“Quartet of Truth”: The Unimpressive Christian Weapon Against Same-Sex Marriage February 6, 2015

“Quartet of Truth”: The Unimpressive Christian Weapon Against Same-Sex Marriage

Christian opponents of marriage equality have finally hit upon the one argument that might derail the whole process: not every kid of gay parents is happy with their parents’ job of raising them.

I know. It’s powerful stuff. Think Progress’ Zack Ford has an article up about this so-called “Quartet of Truth” — a group of adults who were raised by gay parents and are now very opposed to gay marriage. The Quartet had filed briefs in federal courts arguing that same sex marriage should not be legalized and, along with a handful of others, are going to file their objections with the Supreme Court.

One of these Christian warriors is Katy Faust, who runs the site askTheBigot.com. Faust identifies the problem with same-sex marriage this way:

When a child is placed in a same-sex-headed household, she will miss out on at least one critical parental relationship and a vital dual-gender influence. The nature of the adults’ union guarantees this. Whether by adoption, divorce, or third-party reproduction, the adults in this scenario satisfy their heart’s desires, while the child bears the most significant cost: missing out on one or more of her biological parents.

This idea, that a child must be with two biological parents of opposite gender to be happy and healthy, more or less sums up the stance of the remainder of the Quartet. Ford writes of the other three:

[Brittany Newmark] Klein uses multiple pseudonyms, including B.N. Klein, B.A. Newmark, and Rivka Edelman, to publish attacks on the LGBT community, particularly viciously anti-transgender rhetoric. … Dawn Stefanowicz has happily shopped her story to anti-gay hate groups leaders like Peter LaBarbera and Matt Barber. And Robert Oscar Lopez, who identifies as bi but has disowned his same-sex attractions, regularly compares same-sex adoption to slave ownership and cultural genocide.

As Ford notes, Lopez, Stefanowicz, Klein, and Faust are children whose biological parents split prior to their being raised in a same-sex household, which quite possibly contributed to the negative association with their parents’ later relationships. But even if that were not so, what bearing does that have on the case? If miserable childhood experiences are the measuring stick for marriage rights, patriarchal, “spare the rod, spoil the child” Christians would find themselves in a bad spot pretty quickly.

I could find more examples of horrible, abusive parenting (not just kids who feel they were shortchanged, but children who were actually thrown out, severely beaten, etc.) from a single church I’ve attended than the combined gripes, real and imagined, of the Quartet.

The fact is, in any group, some parents get it right, and some don’t. Some do a good job; some don’t. That a handful of kids believe homosexuality is a sin and don’t think they got the most out of life because they didn’t have a “vital dual-gender influence,” is pretty much irrelevant to whether same-sex couples should be allowed to marry.

Unless all the kids from broken, abusive, and generally miserable heterosexual families are evidence that heterosexual marriage is a flawed and terrible construct that simply ruins kids’ lives…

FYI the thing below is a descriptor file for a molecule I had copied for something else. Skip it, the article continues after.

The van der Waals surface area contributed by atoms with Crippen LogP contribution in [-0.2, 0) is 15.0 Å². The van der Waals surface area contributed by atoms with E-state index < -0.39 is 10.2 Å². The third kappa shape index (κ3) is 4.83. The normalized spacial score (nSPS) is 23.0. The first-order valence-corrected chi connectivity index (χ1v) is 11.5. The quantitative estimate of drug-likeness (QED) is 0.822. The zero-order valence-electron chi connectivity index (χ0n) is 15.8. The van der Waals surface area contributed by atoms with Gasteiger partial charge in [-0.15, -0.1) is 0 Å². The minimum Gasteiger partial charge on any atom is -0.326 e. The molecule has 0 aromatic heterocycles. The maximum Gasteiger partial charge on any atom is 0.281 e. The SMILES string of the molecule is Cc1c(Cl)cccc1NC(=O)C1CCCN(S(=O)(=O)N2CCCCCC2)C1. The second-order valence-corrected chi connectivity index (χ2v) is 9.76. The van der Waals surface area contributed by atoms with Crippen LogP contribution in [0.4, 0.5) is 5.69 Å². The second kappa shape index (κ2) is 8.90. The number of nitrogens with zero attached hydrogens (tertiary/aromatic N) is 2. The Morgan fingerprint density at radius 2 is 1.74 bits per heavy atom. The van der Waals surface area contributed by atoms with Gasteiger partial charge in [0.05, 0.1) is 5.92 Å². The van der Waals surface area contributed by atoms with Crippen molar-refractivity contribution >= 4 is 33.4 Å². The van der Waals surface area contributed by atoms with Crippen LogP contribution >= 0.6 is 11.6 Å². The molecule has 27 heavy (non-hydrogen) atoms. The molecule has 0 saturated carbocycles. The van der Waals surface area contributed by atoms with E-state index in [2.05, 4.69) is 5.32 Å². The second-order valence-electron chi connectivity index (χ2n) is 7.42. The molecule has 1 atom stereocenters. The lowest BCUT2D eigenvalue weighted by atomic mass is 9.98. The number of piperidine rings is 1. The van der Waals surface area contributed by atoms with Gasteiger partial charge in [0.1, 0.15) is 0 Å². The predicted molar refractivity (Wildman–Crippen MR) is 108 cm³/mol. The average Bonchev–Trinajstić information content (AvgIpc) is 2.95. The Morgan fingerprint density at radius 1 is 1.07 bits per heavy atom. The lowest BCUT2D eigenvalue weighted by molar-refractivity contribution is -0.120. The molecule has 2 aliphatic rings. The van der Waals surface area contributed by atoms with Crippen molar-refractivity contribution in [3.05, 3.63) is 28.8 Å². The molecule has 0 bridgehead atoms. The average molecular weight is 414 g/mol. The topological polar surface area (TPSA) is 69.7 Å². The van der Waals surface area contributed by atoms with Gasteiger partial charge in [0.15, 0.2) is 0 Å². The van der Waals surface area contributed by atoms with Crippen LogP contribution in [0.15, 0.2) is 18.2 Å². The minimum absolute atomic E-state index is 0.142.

Ford also notes that the group’s claims target more than just gay couples:

Stefanowicz claims that “children do best when they are raised by their married, biological mother and father.” By specifying “biological,” she is simultaneously making the case against all forms of adoption and foster care. Klein goes so far as to talk about couples who can’t have their own children as engaging in “human trafficking,” and in a strange twist on opposing a woman’s choice, chastises women interested in serving as surrogates as “breeding stock.” Lopez regularly compares adoptive parents to slaveowners and their children to “chattel,” describing any parenting that deprives children of one of their biological parents as “child abuse.”

Faust also frowns on “third party-reproduction,” although, as an adoptive mother of an orphan, she acknowledges that adoption can be necessary in a limited set of circumstances. But if a child having anything short of a biological mother and father is abuse and should be prevented, or is at least sufficient reason to disallow gay marriage, where is the outcry about all the other situations that are so enslaving children?

Of course, if “we’re only thinking of the children!” was anything beyond a shallow attempt to legitimize religious objections to equality, there would be equal efforts to combat those horrors as well. Or, better yet, opponents of marriage equality would consider the alternative — that children of same-sex couples do just fine — and leave their misguided crusade behind.

Instead, they’ll act like the bad experiences of a handful of children should decide the rights of every LGBT person in America. Because they care about kids. Just not gay ones. And not all the rest of the the kids of LGBT parents who don’t feel that having two opposite sex biological parents is the most important factor in a happy, healthy family.

But, really, can you blame them? It’s sounds so much nicer to say, “I’m really worried about the children!” than, “I really want to deprive you of the rights that I have!”

(Image via Shutterstock)

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